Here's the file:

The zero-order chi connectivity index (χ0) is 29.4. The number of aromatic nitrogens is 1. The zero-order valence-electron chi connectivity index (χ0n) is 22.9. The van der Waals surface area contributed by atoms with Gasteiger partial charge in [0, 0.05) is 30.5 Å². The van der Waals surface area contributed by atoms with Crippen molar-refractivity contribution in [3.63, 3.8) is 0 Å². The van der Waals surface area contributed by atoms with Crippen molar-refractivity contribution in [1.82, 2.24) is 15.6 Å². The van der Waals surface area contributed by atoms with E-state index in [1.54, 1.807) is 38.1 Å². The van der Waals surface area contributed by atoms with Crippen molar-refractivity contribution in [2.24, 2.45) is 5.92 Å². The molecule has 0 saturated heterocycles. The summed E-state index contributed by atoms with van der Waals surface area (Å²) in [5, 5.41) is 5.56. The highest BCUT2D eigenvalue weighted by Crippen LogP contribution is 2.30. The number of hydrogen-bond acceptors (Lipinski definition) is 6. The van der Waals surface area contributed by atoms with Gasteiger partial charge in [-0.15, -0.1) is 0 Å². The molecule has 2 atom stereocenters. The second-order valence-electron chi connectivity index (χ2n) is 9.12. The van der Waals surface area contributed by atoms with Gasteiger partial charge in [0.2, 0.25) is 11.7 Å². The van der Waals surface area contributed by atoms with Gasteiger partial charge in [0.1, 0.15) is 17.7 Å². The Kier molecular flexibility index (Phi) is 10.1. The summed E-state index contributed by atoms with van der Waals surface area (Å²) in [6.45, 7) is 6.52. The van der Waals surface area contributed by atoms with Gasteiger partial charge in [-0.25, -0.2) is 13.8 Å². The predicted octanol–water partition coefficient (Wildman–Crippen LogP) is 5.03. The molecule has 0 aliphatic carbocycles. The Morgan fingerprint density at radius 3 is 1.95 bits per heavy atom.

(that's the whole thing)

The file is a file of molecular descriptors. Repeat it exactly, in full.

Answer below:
The zero-order chi connectivity index (χ0) is 29.4. The number of aromatic nitrogens is 1. The zero-order valence-electron chi connectivity index (χ0n) is 22.9. The van der Waals surface area contributed by atoms with Gasteiger partial charge in [0, 0.05) is 30.5 Å². The van der Waals surface area contributed by atoms with Crippen molar-refractivity contribution in [3.63, 3.8) is 0 Å². The van der Waals surface area contributed by atoms with Crippen molar-refractivity contribution in [1.82, 2.24) is 15.6 Å². The van der Waals surface area contributed by atoms with E-state index in [1.54, 1.807) is 38.1 Å². The van der Waals surface area contributed by atoms with Crippen molar-refractivity contribution in [2.24, 2.45) is 5.92 Å². The molecule has 0 saturated heterocycles. The summed E-state index contributed by atoms with van der Waals surface area (Å²) in [5, 5.41) is 5.56. The highest BCUT2D eigenvalue weighted by Crippen LogP contribution is 2.30. The number of hydrogen-bond acceptors (Lipinski definition) is 6. The van der Waals surface area contributed by atoms with Gasteiger partial charge in [-0.15, -0.1) is 0 Å². The molecule has 2 atom stereocenters. The second-order valence-electron chi connectivity index (χ2n) is 9.12. The van der Waals surface area contributed by atoms with Gasteiger partial charge in [0.2, 0.25) is 11.7 Å². The van der Waals surface area contributed by atoms with Gasteiger partial charge in [0.1, 0.15) is 17.7 Å². The Kier molecular flexibility index (Phi) is 10.1. The summed E-state index contributed by atoms with van der Waals surface area (Å²) in [6.45, 7) is 6.52. The van der Waals surface area contributed by atoms with Gasteiger partial charge in [-0.25, -0.2) is 13.8 Å². The predicted octanol–water partition coefficient (Wildman–Crippen LogP) is 5.03. The molecule has 0 aliphatic carbocycles. The Morgan fingerprint density at radius 3 is 1.95 bits per heavy atom.